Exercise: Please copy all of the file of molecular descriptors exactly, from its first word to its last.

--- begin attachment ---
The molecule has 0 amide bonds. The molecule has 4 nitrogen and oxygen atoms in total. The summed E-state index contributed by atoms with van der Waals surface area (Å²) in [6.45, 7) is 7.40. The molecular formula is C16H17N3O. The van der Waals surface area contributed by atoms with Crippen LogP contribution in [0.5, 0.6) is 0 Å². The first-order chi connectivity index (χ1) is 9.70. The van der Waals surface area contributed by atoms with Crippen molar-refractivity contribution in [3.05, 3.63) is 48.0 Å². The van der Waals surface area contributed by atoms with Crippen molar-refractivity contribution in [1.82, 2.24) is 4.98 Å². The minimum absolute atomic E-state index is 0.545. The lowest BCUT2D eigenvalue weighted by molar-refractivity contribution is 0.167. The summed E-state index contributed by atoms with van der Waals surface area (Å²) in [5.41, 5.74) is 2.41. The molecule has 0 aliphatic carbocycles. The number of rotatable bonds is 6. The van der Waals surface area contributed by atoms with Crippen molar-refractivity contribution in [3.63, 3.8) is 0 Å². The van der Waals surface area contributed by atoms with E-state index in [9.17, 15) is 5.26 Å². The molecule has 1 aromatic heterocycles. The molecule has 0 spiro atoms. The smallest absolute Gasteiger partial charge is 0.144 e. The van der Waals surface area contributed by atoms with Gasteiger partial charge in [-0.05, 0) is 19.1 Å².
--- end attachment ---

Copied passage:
The molecule has 0 amide bonds. The molecule has 4 nitrogen and oxygen atoms in total. The summed E-state index contributed by atoms with van der Waals surface area (Å²) in [6.45, 7) is 7.40. The molecular formula is C16H17N3O. The van der Waals surface area contributed by atoms with Crippen LogP contribution in [0.5, 0.6) is 0 Å². The first-order chi connectivity index (χ1) is 9.70. The van der Waals surface area contributed by atoms with Crippen molar-refractivity contribution in [3.05, 3.63) is 48.0 Å². The van der Waals surface area contributed by atoms with Crippen molar-refractivity contribution in [1.82, 2.24) is 4.98 Å². The minimum absolute atomic E-state index is 0.545. The lowest BCUT2D eigenvalue weighted by molar-refractivity contribution is 0.167. The summed E-state index contributed by atoms with van der Waals surface area (Å²) in [5.41, 5.74) is 2.41. The molecule has 0 aliphatic carbocycles. The number of rotatable bonds is 6. The van der Waals surface area contributed by atoms with Crippen molar-refractivity contribution in [3.63, 3.8) is 0 Å². The van der Waals surface area contributed by atoms with E-state index in [9.17, 15) is 5.26 Å². The molecule has 1 aromatic heterocycles. The molecule has 0 spiro atoms. The smallest absolute Gasteiger partial charge is 0.144 e. The van der Waals surface area contributed by atoms with Gasteiger partial charge in [-0.05, 0) is 19.1 Å².